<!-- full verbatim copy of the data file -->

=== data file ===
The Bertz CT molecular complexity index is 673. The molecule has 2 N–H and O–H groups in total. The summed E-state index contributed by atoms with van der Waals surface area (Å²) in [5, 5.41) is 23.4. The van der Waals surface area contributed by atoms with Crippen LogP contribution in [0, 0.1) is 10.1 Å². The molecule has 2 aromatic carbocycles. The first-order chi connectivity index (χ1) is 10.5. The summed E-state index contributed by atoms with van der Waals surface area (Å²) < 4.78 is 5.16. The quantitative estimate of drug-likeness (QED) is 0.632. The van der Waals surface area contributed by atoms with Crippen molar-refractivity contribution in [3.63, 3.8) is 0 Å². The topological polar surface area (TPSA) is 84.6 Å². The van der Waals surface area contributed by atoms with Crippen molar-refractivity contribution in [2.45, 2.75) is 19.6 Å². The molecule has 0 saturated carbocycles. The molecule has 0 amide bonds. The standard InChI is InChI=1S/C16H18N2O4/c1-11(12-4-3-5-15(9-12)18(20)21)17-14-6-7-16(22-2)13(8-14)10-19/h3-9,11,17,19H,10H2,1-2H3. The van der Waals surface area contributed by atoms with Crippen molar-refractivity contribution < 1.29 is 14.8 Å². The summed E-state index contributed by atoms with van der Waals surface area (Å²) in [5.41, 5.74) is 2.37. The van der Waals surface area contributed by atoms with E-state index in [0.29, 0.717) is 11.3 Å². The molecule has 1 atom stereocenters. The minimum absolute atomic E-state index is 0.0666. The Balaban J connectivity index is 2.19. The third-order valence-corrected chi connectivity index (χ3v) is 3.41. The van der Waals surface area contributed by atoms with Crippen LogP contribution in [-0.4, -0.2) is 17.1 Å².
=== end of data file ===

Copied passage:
The Bertz CT molecular complexity index is 673. The molecule has 2 N–H and O–H groups in total. The summed E-state index contributed by atoms with van der Waals surface area (Å²) in [5, 5.41) is 23.4. The van der Waals surface area contributed by atoms with Crippen LogP contribution in [0, 0.1) is 10.1 Å². The molecule has 2 aromatic carbocycles. The first-order chi connectivity index (χ1) is 10.5. The summed E-state index contributed by atoms with van der Waals surface area (Å²) < 4.78 is 5.16. The quantitative estimate of drug-likeness (QED) is 0.632. The van der Waals surface area contributed by atoms with Crippen molar-refractivity contribution in [3.63, 3.8) is 0 Å². The topological polar surface area (TPSA) is 84.6 Å². The van der Waals surface area contributed by atoms with Crippen molar-refractivity contribution in [2.45, 2.75) is 19.6 Å². The molecule has 0 saturated carbocycles. The molecule has 0 amide bonds. The standard InChI is InChI=1S/C16H18N2O4/c1-11(12-4-3-5-15(9-12)18(20)21)17-14-6-7-16(22-2)13(8-14)10-19/h3-9,11,17,19H,10H2,1-2H3. The van der Waals surface area contributed by atoms with Crippen molar-refractivity contribution < 1.29 is 14.8 Å². The summed E-state index contributed by atoms with van der Waals surface area (Å²) in [5.41, 5.74) is 2.37. The van der Waals surface area contributed by atoms with E-state index in [0.29, 0.717) is 11.3 Å². The molecule has 1 atom stereocenters. The minimum absolute atomic E-state index is 0.0666. The Balaban J connectivity index is 2.19. The third-order valence-corrected chi connectivity index (χ3v) is 3.41. The van der Waals surface area contributed by atoms with Crippen LogP contribution in [-0.4, -0.2) is 17.1 Å².